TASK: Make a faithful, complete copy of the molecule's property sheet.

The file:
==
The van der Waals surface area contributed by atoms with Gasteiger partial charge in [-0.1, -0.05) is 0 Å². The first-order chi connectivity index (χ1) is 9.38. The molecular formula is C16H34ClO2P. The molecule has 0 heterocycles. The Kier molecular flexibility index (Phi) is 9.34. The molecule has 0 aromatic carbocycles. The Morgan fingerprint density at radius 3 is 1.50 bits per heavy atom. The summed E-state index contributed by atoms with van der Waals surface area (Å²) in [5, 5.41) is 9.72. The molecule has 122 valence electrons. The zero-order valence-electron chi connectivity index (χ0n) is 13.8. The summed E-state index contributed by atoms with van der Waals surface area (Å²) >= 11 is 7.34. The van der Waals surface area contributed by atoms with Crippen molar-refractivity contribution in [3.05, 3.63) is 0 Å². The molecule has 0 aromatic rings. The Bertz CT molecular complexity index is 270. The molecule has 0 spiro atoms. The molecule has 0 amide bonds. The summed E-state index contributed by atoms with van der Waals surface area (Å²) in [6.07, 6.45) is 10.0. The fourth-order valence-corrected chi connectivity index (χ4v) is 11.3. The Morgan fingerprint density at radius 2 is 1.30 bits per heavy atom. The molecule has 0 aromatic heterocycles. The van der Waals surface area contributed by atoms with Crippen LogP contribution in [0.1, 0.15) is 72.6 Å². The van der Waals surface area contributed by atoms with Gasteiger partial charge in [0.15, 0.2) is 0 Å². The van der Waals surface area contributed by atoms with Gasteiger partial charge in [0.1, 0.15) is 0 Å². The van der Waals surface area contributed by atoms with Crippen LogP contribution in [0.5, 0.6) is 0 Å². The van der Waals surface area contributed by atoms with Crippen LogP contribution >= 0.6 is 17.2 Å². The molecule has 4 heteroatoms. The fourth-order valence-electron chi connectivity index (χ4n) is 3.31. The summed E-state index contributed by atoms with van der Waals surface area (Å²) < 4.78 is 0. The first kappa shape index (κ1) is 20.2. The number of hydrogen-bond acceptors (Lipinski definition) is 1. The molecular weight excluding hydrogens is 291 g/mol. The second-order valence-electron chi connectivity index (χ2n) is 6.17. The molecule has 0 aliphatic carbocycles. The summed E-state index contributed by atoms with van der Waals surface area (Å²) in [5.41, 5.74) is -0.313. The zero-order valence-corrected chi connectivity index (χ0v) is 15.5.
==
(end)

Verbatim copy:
The van der Waals surface area contributed by atoms with Gasteiger partial charge in [-0.1, -0.05) is 0 Å². The first-order chi connectivity index (χ1) is 9.38. The molecular formula is C16H34ClO2P. The molecule has 0 heterocycles. The Kier molecular flexibility index (Phi) is 9.34. The molecule has 0 aromatic carbocycles. The Morgan fingerprint density at radius 3 is 1.50 bits per heavy atom. The summed E-state index contributed by atoms with van der Waals surface area (Å²) in [5, 5.41) is 9.72. The molecule has 122 valence electrons. The zero-order valence-electron chi connectivity index (χ0n) is 13.8. The summed E-state index contributed by atoms with van der Waals surface area (Å²) >= 11 is 7.34. The van der Waals surface area contributed by atoms with Crippen molar-refractivity contribution in [3.05, 3.63) is 0 Å². The molecule has 0 aromatic rings. The Bertz CT molecular complexity index is 270. The molecule has 0 spiro atoms. The molecule has 0 amide bonds. The summed E-state index contributed by atoms with van der Waals surface area (Å²) in [6.07, 6.45) is 10.0. The fourth-order valence-corrected chi connectivity index (χ4v) is 11.3. The Morgan fingerprint density at radius 2 is 1.30 bits per heavy atom. The molecule has 0 aromatic heterocycles. The van der Waals surface area contributed by atoms with Crippen LogP contribution in [0.1, 0.15) is 72.6 Å². The van der Waals surface area contributed by atoms with Gasteiger partial charge in [0.15, 0.2) is 0 Å². The van der Waals surface area contributed by atoms with Gasteiger partial charge in [0.1, 0.15) is 0 Å². The van der Waals surface area contributed by atoms with Crippen LogP contribution in [0.5, 0.6) is 0 Å². The van der Waals surface area contributed by atoms with Crippen LogP contribution >= 0.6 is 17.2 Å². The molecule has 4 heteroatoms. The fourth-order valence-electron chi connectivity index (χ4n) is 3.31. The summed E-state index contributed by atoms with van der Waals surface area (Å²) < 4.78 is 0. The first kappa shape index (κ1) is 20.2. The number of hydrogen-bond acceptors (Lipinski definition) is 1. The molecular weight excluding hydrogens is 291 g/mol. The second-order valence-electron chi connectivity index (χ2n) is 6.17. The molecule has 0 aliphatic carbocycles. The summed E-state index contributed by atoms with van der Waals surface area (Å²) in [5.41, 5.74) is -0.313. The zero-order valence-corrected chi connectivity index (χ0v) is 15.5.